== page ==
In the end, I think this is yet another example of one of the re-occurring themes of the Universe: neither one extreme nor its polar opposite is the answer. Instead, the best solution is some kind of hybrid that takes advantage of strengths of both sides.
Just look at the greats. Bill Gates started out on the technical side — like me, an interpreter-writer — but eventually leveraged the business side to build one of the most successful software companies in the world, not to mention one of the richest. Those who can master both sides will rise above the rest.
As for easing the tension between technical and business types… If I had one piece of advice for technical people to work better with business people, I would say, talk to business people in terms they can relate to. They don’t care about how the NullPointerException is triggering deadlocks in parallel at runtime between cache-misses. They care about resources spent or saved, features being shipped, and how fast they can be shipped. At a company whose output isn’t technology, when it comes down to it, you are just a service-provider to them. Instead of thinking of your software as the end product, think of the end product as your service of writing the software.
When you order pizza from Papa John’s and ask them how long it’s going to take, you don’t care about problems they have cooking pizzas in parallel because one oven is broken. You want to know when your pizza will be ready because you’re hungry god damn it! And when it comes to software, it’s no different. If you’re striving to create the best pizza man has ever seen, either keep it to yourself or work at a place that shares your dream.2
If I had one piece of advice for business people to work better with technical people, I would say, ask technical people to explain things in terms you can relate to. They think that once the NullPointerException triggering the deadlocks in parallel at runtime between cache-misses is fixed, everything will be fine. To them, what that mouthful is is obvious, and they can’t imagine it not being obvious. They also think that once all the details are specified, the big picture is immediately clear, and you can’t blame them considering that’s how computers work. They simply don’t know what you don’t know.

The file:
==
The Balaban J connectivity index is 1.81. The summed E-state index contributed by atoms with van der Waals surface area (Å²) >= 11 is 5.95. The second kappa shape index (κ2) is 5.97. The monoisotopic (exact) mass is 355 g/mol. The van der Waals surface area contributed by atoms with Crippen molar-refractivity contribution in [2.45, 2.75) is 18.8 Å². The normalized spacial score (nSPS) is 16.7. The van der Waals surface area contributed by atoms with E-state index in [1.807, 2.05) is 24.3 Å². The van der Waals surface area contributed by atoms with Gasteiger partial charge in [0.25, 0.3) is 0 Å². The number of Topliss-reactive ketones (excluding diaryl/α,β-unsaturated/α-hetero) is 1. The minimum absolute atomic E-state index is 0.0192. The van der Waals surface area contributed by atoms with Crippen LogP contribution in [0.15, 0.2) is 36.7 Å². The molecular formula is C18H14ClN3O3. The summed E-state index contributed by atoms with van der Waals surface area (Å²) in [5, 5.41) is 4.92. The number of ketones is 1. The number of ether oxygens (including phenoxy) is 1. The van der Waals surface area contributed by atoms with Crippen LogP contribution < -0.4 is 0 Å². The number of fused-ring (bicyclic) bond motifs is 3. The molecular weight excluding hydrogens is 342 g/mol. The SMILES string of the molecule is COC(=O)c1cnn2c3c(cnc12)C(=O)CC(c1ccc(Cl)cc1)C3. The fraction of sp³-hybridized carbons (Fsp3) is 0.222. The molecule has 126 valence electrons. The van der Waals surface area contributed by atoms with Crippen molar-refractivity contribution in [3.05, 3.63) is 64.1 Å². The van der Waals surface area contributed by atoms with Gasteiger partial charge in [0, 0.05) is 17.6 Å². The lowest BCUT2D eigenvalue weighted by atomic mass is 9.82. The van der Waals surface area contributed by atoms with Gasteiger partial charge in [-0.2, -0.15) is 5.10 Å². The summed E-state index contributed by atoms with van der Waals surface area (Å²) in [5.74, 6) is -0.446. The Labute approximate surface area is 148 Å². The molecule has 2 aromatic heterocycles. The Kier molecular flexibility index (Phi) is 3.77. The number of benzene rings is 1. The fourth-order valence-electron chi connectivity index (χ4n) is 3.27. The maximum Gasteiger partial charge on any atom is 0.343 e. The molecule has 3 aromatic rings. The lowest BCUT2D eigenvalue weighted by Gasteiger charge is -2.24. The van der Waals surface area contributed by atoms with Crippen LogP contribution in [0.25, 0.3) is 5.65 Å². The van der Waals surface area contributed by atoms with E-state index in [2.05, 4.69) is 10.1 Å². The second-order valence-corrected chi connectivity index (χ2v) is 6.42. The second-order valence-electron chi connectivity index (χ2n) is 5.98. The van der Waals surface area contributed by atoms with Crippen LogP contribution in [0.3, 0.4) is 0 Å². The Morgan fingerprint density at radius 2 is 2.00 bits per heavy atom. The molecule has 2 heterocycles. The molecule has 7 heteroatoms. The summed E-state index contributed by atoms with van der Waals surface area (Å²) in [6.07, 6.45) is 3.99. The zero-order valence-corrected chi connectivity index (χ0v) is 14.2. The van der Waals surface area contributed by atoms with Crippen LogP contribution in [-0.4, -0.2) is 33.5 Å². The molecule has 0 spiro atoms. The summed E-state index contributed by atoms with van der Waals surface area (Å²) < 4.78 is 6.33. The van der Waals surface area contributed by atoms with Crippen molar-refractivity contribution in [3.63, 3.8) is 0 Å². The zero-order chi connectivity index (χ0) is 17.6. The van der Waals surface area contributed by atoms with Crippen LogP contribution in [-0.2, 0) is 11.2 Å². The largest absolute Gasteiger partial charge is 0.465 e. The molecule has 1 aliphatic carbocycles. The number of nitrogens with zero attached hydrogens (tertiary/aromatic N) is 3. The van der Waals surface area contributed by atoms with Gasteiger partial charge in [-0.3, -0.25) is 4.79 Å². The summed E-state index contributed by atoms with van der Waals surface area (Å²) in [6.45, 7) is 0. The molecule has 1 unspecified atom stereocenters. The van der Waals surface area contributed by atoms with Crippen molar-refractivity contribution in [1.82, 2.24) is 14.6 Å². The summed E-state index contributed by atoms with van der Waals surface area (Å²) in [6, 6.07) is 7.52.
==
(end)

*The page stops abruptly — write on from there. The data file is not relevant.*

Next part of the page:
Swallow your pride and ask them to explain things in terms you actually care about, and the sensible technical people gladly will. It’s not really a matter of having them come “down” to your level as “up” to the big picture.
Last but not least, learn about technical debt and accept the fact that revisiting working technology is necessary to paying it off. Building software is different than building a car, and it requires different approaches. Technical people only respect merit and ability. If you’re not interested in learning what they do, at least learn how to recognize value when you see it and not fight against them in trying to approach it.
Not everyone is cut out to run a business. It’s a lot of work, and not everyone wants to do that. The majority of people are the worker-bee type who enjoy having a stable income with a regular 9 to 5 schedule to get up and go to the office. From the business perspective, business owners are doing these people a huge favor by providing this environment for them. In return, employees are effectively the business’s server farm.